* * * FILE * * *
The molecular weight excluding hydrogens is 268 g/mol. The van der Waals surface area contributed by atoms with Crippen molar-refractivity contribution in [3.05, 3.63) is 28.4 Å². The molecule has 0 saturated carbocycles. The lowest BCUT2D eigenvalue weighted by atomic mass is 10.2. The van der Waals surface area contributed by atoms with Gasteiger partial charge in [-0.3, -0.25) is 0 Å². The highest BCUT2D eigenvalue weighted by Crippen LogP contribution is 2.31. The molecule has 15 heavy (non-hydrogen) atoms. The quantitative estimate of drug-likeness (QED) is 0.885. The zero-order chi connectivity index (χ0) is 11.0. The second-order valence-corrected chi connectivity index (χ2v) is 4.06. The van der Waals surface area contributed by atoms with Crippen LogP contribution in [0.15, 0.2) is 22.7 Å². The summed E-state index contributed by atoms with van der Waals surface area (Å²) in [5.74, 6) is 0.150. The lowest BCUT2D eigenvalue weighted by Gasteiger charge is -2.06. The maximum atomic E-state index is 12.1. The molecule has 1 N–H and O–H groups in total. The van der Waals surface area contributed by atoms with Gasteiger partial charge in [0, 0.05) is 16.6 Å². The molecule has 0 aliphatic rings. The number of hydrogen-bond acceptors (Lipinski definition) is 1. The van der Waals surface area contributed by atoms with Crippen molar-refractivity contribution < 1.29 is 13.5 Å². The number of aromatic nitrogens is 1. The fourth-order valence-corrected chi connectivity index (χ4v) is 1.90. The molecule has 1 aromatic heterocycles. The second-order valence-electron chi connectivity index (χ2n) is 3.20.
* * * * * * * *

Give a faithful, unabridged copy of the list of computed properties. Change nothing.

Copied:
The molecular weight excluding hydrogens is 268 g/mol. The van der Waals surface area contributed by atoms with Crippen molar-refractivity contribution in [3.05, 3.63) is 28.4 Å². The molecule has 0 saturated carbocycles. The lowest BCUT2D eigenvalue weighted by atomic mass is 10.2. The van der Waals surface area contributed by atoms with Gasteiger partial charge in [-0.3, -0.25) is 0 Å². The highest BCUT2D eigenvalue weighted by Crippen LogP contribution is 2.31. The molecule has 15 heavy (non-hydrogen) atoms. The quantitative estimate of drug-likeness (QED) is 0.885. The zero-order chi connectivity index (χ0) is 11.0. The second-order valence-corrected chi connectivity index (χ2v) is 4.06. The van der Waals surface area contributed by atoms with Crippen LogP contribution in [0.15, 0.2) is 22.7 Å². The summed E-state index contributed by atoms with van der Waals surface area (Å²) in [5.74, 6) is 0.150. The lowest BCUT2D eigenvalue weighted by Gasteiger charge is -2.06. The maximum atomic E-state index is 12.1. The molecule has 1 N–H and O–H groups in total. The van der Waals surface area contributed by atoms with Gasteiger partial charge in [0, 0.05) is 16.6 Å². The molecule has 0 aliphatic rings. The number of hydrogen-bond acceptors (Lipinski definition) is 1. The van der Waals surface area contributed by atoms with Crippen molar-refractivity contribution < 1.29 is 13.5 Å². The number of aromatic nitrogens is 1. The fourth-order valence-corrected chi connectivity index (χ4v) is 1.90. The molecule has 1 aromatic heterocycles. The second-order valence-electron chi connectivity index (χ2n) is 3.20.